Spain’s third-largest lender, Bankia, has become the symbol of the country’s runaway debt. The bank’s need for extremely serious amounts of cash has accelerated the vulnerability of Spain’s entire banking system, and so Madrid is facing potentially grave embarrassment.
Spain is nationalising Bankia, which is staggering under sour property assets. The conservative government had already spent 4.5 billion euros to prop up the bank. But then came an announcement from the bank’s chairman which sent tremors through the financial markets.
José Ignacio Goirigolzarri said: “We are talking about 19 billion euros of capitalisation.”
Since the proposed total appeared to tsunami to 23.5 billion euros, Spanish debt tensions have soared. They make the cost of borrowing to service the debt unsustainably high.
A remark from Budget Minister Cristobal Montoro yesterday on radio whipped round the world.
He basically said: ‘The markets are closed to Spain.’
He continued with a prediction that a very muscular intervention such as Greece has seen will not occur in Spain’s case, because its problems are not of a kind that can be sorted out technically.
Spain has the fourth-largest economy in the euro zone. Its GDP represents 12 percent of the eurozone total. Ireland, Portugal and Greece together account for six percent of the eurozone’s GDP.
If bailing out the last three has been a challenge, the concept of doing the same for Spain is on a wholly different scale.
On Saturday, Prime Minister Mariano Rajoy sent the markets and the European Union a double message.
He said: “We are not at the edge of a precipice. That is not the reality. Spain will come through this storm by its own efforts and with the support of our communal partners.”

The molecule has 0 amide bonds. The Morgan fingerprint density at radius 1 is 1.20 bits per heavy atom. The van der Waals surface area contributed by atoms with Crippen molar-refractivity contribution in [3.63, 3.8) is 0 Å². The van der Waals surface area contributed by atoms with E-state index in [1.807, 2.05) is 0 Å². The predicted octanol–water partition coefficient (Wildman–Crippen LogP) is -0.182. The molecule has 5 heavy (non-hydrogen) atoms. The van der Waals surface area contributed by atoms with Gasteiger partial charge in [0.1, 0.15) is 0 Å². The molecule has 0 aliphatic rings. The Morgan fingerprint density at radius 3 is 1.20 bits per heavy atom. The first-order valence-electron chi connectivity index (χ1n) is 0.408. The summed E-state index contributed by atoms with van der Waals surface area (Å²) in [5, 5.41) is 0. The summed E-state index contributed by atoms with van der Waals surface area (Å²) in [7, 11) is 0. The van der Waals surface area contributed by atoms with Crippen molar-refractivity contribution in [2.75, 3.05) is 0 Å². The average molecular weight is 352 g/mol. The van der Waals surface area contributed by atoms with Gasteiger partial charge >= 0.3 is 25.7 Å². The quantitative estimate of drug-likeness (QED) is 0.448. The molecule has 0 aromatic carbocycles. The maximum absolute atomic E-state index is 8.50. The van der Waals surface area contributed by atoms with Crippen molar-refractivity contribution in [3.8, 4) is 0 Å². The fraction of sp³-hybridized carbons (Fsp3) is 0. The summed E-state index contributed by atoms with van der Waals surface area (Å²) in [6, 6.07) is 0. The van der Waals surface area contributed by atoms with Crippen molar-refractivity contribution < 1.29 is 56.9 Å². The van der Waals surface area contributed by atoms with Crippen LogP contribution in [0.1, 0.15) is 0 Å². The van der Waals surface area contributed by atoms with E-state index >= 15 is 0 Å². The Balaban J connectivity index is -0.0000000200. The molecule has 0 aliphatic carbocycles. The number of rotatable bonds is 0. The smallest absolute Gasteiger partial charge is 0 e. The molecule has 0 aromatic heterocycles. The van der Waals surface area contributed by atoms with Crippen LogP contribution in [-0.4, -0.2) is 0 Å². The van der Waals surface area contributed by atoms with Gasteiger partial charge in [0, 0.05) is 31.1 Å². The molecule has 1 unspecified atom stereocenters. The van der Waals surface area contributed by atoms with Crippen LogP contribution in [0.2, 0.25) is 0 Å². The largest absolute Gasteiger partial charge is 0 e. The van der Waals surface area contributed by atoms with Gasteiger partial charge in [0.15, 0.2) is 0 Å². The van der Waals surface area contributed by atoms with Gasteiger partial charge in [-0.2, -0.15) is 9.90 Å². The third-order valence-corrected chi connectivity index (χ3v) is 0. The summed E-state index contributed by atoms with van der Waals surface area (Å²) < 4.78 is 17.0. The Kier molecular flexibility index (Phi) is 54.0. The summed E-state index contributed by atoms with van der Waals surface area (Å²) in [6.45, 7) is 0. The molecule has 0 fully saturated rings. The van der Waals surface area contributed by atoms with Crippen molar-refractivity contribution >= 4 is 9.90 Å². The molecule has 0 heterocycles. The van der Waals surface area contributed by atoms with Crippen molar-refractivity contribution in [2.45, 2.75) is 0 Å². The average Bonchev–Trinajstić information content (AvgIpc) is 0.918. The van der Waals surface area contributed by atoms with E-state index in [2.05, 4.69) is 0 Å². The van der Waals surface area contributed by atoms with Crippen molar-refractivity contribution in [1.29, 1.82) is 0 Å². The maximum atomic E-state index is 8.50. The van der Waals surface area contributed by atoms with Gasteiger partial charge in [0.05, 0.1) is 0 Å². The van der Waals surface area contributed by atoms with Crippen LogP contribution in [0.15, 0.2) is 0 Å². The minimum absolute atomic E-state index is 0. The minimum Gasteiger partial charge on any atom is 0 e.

In the Senate, for the first time he called for communal guarantees of individual countries’ debts. So far he has stayed away from the eurobond controversy, notably involving France and Germany.
Rajoy said: “Europe needs to decide where to go in providing solidarity, needs to decide that the euro is an irreversible project, and that this is not a game, needs to support those who are in difficulty. It needs a fiscal integration, with a fiscal authority and an integration of the banks, a banking union, with eurobonds, with a banking supervisor and a guarantee fund for European savings.”
And yet the Spanish leader does not want others stepping in to manage things, but rather liquidity without strings attached. This was a surprise to the head of the Spanish Socialist opposition.
Alfredo Pérez Rubalcaba said: “European funds would logically mean European conditions, which is to say that European funding would bring consequences, and we need to discuss this in depth.”
Showing flexibility, Berlin has suggested that, as Spain’s public finances are not the main problem, bank reform might be enough to get funds flowing, without new economic reforms.
For an opinion on how realistic this might be, euronews spoke to José Carlos Díez, a chief analyst at the advisory services firm Intermoney in Madrid, about the unprecedented upset in banking and politics there.